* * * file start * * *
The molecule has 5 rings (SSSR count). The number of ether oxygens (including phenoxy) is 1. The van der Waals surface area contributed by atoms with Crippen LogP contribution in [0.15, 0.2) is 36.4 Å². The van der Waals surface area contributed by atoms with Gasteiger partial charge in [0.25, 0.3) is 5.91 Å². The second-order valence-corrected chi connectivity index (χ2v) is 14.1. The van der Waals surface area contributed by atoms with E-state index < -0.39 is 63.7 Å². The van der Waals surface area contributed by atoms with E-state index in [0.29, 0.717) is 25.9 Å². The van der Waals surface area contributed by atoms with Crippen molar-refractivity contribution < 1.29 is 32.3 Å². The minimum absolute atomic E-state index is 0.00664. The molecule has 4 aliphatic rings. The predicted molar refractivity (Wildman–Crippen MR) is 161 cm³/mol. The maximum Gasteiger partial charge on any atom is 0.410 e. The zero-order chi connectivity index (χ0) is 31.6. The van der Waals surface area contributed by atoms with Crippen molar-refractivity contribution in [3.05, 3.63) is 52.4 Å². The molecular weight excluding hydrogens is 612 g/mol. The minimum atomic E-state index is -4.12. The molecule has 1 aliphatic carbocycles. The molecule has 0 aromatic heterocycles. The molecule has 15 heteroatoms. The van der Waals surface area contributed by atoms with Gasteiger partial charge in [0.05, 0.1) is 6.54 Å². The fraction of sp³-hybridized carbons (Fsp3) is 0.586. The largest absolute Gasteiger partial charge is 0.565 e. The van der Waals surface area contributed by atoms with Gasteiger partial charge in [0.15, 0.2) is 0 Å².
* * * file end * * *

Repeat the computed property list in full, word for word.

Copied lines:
The molecule has 5 rings (SSSR count). The number of ether oxygens (including phenoxy) is 1. The van der Waals surface area contributed by atoms with Crippen LogP contribution in [0.15, 0.2) is 36.4 Å². The van der Waals surface area contributed by atoms with Gasteiger partial charge in [0.25, 0.3) is 5.91 Å². The second-order valence-corrected chi connectivity index (χ2v) is 14.1. The van der Waals surface area contributed by atoms with E-state index < -0.39 is 63.7 Å². The van der Waals surface area contributed by atoms with E-state index in [0.29, 0.717) is 25.9 Å². The van der Waals surface area contributed by atoms with Crippen molar-refractivity contribution < 1.29 is 32.3 Å². The minimum absolute atomic E-state index is 0.00664. The molecule has 4 aliphatic rings. The predicted molar refractivity (Wildman–Crippen MR) is 161 cm³/mol. The maximum Gasteiger partial charge on any atom is 0.410 e. The zero-order chi connectivity index (χ0) is 31.6. The van der Waals surface area contributed by atoms with Crippen molar-refractivity contribution in [3.05, 3.63) is 52.4 Å². The molecular weight excluding hydrogens is 612 g/mol. The minimum atomic E-state index is -4.12. The molecule has 1 aliphatic carbocycles. The molecule has 0 aromatic heterocycles. The molecule has 15 heteroatoms. The van der Waals surface area contributed by atoms with Gasteiger partial charge in [0.05, 0.1) is 6.54 Å². The fraction of sp³-hybridized carbons (Fsp3) is 0.586. The largest absolute Gasteiger partial charge is 0.565 e. The van der Waals surface area contributed by atoms with Gasteiger partial charge in [0.15, 0.2) is 0 Å².